The story of Pedro Martinez’s inspiring ascent to baseball immortality is one worthy of telling and retelling again. Red Sox fans, so blessed to have a front-row seat for seven prime seasons of arguably the all-time greatest and most charismatic pitcher’s career, require no reminder of this.
Of course, such reminders are not only welcomed, but devoured and savored. It’s not just Martinez’s transcendent career that lends itself to literature, but remarkable stages and moments and influences in his life. It’s a story for all time — and all ages as well.
Martinez’s much-anticipated autobiography, written with the Boston Herald’s Michael Silverman, will be in bookstores soon. I can’t wait to read it. But there is a new Pedro book already on the shelves that I already know is as superb as the subject himself, because my kids have read it to me.
My friend Matt Tavares, a lifelong Red Sox fan and accomplished children’s book author and illustrator, recently released “Growing Up Pedro,” a look at one particularly compelling aspect of the great pitcher’s life: his relationship with and admiration for his older brother Ramon.
It’s not just a story of baseball and brotherhood, but one of hard work, hometown pride, self-confidence and determination. Given that this book has done what I could not — it helped my kids appreciate Pedro, and on a level beyond his on-field accomplishments — I cannot recommend it enough.
Matt was kind enough to answer a few questions about the project, his process, and the appeal of Pedro.
Matt Tavares: Yeah, it was more just general Pedro awesomeness than any one particular moment or memory. I first got the idea a few years ago, when I was thinking back to what it was like to be at Fenway when Pedro was pitching. The place was just electric when he was on the mound, and I thought it would be fun to try to capture that experience in a book. So I started reading all the interviews and articles I could find, and learned a lot about Pedro’s life that I never knew before. I felt like it was a story worth telling, and one that I thought kids would be interested to read about.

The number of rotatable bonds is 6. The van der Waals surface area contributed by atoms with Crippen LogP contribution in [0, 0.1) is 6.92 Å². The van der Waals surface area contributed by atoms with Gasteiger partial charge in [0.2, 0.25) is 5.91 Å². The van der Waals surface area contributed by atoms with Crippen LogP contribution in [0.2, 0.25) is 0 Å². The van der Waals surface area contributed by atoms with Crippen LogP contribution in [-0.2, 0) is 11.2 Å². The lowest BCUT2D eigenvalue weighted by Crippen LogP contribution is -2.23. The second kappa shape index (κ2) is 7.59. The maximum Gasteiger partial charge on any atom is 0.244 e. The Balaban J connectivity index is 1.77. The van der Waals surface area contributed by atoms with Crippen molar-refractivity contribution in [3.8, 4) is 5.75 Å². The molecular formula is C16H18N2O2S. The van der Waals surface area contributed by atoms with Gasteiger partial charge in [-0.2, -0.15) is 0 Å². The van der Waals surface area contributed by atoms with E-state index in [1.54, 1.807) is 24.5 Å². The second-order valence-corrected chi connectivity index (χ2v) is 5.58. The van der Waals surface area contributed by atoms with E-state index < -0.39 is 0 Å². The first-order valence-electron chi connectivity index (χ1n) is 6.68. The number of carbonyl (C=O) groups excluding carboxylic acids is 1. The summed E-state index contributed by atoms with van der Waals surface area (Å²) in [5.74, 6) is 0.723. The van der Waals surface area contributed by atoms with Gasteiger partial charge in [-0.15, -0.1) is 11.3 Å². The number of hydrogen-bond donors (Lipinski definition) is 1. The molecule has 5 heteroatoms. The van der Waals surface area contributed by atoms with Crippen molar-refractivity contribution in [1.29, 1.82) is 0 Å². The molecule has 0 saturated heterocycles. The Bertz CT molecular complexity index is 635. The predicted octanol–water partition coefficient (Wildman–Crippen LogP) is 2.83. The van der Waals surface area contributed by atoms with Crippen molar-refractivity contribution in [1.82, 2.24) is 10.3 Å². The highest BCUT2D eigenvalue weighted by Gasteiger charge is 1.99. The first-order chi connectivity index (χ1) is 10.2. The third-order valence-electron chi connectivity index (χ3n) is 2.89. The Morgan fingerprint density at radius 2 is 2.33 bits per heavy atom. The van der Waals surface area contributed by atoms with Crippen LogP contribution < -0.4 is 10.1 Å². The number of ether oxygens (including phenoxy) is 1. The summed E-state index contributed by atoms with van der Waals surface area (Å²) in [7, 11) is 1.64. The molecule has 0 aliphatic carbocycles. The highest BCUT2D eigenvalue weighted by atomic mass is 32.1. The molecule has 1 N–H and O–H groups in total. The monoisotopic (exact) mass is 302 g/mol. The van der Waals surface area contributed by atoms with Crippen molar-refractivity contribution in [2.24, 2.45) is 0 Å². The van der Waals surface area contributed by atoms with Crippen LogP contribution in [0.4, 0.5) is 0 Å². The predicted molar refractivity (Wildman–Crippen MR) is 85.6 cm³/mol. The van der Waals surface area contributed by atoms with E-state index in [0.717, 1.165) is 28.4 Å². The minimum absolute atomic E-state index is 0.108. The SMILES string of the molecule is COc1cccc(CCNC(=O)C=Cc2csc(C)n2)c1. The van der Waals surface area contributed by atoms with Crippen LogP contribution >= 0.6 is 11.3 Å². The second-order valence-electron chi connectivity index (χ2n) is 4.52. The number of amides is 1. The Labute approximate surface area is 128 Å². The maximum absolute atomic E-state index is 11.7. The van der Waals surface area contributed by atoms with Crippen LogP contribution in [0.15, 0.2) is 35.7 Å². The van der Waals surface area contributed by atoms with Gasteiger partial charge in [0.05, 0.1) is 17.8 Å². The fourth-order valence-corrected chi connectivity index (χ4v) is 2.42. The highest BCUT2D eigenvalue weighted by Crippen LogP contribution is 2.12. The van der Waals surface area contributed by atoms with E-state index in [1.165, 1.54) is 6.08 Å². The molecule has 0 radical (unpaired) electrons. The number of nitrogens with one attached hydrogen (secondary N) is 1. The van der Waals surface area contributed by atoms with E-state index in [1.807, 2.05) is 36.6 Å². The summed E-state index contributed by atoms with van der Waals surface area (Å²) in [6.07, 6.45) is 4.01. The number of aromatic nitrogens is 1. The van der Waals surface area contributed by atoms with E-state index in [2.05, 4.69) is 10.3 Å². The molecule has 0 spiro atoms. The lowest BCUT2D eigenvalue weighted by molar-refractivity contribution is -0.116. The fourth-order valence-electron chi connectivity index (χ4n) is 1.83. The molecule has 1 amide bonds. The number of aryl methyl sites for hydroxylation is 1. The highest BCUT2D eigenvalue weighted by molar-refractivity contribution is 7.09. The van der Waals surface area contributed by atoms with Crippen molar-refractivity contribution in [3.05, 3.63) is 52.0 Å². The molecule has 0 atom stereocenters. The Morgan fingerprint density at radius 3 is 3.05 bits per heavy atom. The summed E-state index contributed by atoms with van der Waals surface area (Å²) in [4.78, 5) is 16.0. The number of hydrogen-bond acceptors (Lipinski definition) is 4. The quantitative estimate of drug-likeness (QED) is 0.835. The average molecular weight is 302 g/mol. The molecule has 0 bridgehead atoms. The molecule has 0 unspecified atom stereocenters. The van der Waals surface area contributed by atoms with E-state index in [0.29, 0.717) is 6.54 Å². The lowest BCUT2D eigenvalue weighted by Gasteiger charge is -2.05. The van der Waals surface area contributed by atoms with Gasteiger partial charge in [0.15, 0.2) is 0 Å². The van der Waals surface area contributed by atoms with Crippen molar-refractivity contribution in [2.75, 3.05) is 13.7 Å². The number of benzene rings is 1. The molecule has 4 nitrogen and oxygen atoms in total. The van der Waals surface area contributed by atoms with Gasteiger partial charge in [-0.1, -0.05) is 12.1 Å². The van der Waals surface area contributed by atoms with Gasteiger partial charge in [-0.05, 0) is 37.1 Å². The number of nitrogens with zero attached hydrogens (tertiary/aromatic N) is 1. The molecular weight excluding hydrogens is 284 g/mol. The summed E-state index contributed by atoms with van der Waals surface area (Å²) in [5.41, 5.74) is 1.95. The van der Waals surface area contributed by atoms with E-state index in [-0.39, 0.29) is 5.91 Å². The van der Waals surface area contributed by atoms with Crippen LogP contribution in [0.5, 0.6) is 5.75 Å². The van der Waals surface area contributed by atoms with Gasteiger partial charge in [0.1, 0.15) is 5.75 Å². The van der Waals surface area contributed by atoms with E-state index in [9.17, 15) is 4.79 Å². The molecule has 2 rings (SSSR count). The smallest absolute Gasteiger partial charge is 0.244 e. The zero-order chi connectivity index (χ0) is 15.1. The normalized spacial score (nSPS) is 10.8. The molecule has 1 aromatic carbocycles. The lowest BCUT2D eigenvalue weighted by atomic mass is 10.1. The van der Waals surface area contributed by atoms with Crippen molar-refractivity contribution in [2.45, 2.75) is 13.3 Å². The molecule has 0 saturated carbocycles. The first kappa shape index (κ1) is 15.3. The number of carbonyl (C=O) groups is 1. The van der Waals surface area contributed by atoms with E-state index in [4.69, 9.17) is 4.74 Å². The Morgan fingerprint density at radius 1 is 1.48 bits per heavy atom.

So you had the idea to write and illustrate a children’s book on Pedro, then narrowed it to the brotherhood aspect with Ramon once the idea percolated a little?
Tavares: At first I really just wanted to tell Pedro’s story. But once I got going, I realized that it was impossible to tell his story without telling Ramon’s story too. Ramon played such a huge role in Pedro’s life, from the time he was very young right up through his major league career. He really was more than just a big brother to Pedro. He was Pedro’s idol, and as the oldest child in the family, he was like a father to his younger siblings, especially after their parents got divorced when Pedro was nine years old. Reading through Pedro’s interviews, I found so many quotes where Pedro said that everything he learned, both in baseball and in life, he learned from Ramon. My original outline focused more on Pedro overcoming obstacles, like the poverty of his childhood and the fact that everyone thought he was too small to make it in the major leagues. But eventually the theme of brotherhood emerged, and I think that’s something that really makes this story special.
The details are spectacular. Not just in the illustrations, which beautifully capture Pedro’s traits, but in the storytelling. How long was your research process to discover under-reported tidbits of information, such as how the Dodgers signed him for a mere $6,500?